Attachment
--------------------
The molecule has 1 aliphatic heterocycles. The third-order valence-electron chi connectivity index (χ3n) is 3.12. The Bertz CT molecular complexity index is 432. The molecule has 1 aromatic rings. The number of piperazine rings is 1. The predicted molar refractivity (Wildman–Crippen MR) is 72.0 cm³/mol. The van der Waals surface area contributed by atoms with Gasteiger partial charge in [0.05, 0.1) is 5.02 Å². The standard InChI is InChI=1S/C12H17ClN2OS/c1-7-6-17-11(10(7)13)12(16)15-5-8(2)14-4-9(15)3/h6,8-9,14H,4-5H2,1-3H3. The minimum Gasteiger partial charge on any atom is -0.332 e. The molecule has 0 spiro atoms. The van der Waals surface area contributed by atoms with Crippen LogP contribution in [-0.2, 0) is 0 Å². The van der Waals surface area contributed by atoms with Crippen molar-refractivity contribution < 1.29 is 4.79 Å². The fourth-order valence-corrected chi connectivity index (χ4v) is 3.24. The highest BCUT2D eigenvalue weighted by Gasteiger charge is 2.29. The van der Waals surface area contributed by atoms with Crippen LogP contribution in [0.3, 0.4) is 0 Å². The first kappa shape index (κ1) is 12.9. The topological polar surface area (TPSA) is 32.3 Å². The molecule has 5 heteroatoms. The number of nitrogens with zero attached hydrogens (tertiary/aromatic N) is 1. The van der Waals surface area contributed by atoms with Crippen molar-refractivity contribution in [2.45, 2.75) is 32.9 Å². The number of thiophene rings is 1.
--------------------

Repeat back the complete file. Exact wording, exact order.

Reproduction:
The molecule has 1 aliphatic heterocycles. The third-order valence-electron chi connectivity index (χ3n) is 3.12. The Bertz CT molecular complexity index is 432. The molecule has 1 aromatic rings. The number of piperazine rings is 1. The predicted molar refractivity (Wildman–Crippen MR) is 72.0 cm³/mol. The van der Waals surface area contributed by atoms with Gasteiger partial charge in [0.05, 0.1) is 5.02 Å². The standard InChI is InChI=1S/C12H17ClN2OS/c1-7-6-17-11(10(7)13)12(16)15-5-8(2)14-4-9(15)3/h6,8-9,14H,4-5H2,1-3H3. The minimum Gasteiger partial charge on any atom is -0.332 e. The molecule has 0 spiro atoms. The van der Waals surface area contributed by atoms with Crippen LogP contribution in [-0.2, 0) is 0 Å². The van der Waals surface area contributed by atoms with Crippen molar-refractivity contribution < 1.29 is 4.79 Å². The fourth-order valence-corrected chi connectivity index (χ4v) is 3.24. The highest BCUT2D eigenvalue weighted by Gasteiger charge is 2.29. The van der Waals surface area contributed by atoms with Crippen LogP contribution in [0.3, 0.4) is 0 Å². The first kappa shape index (κ1) is 12.9. The topological polar surface area (TPSA) is 32.3 Å². The molecule has 5 heteroatoms. The number of nitrogens with zero attached hydrogens (tertiary/aromatic N) is 1. The van der Waals surface area contributed by atoms with Crippen molar-refractivity contribution in [2.45, 2.75) is 32.9 Å². The number of thiophene rings is 1.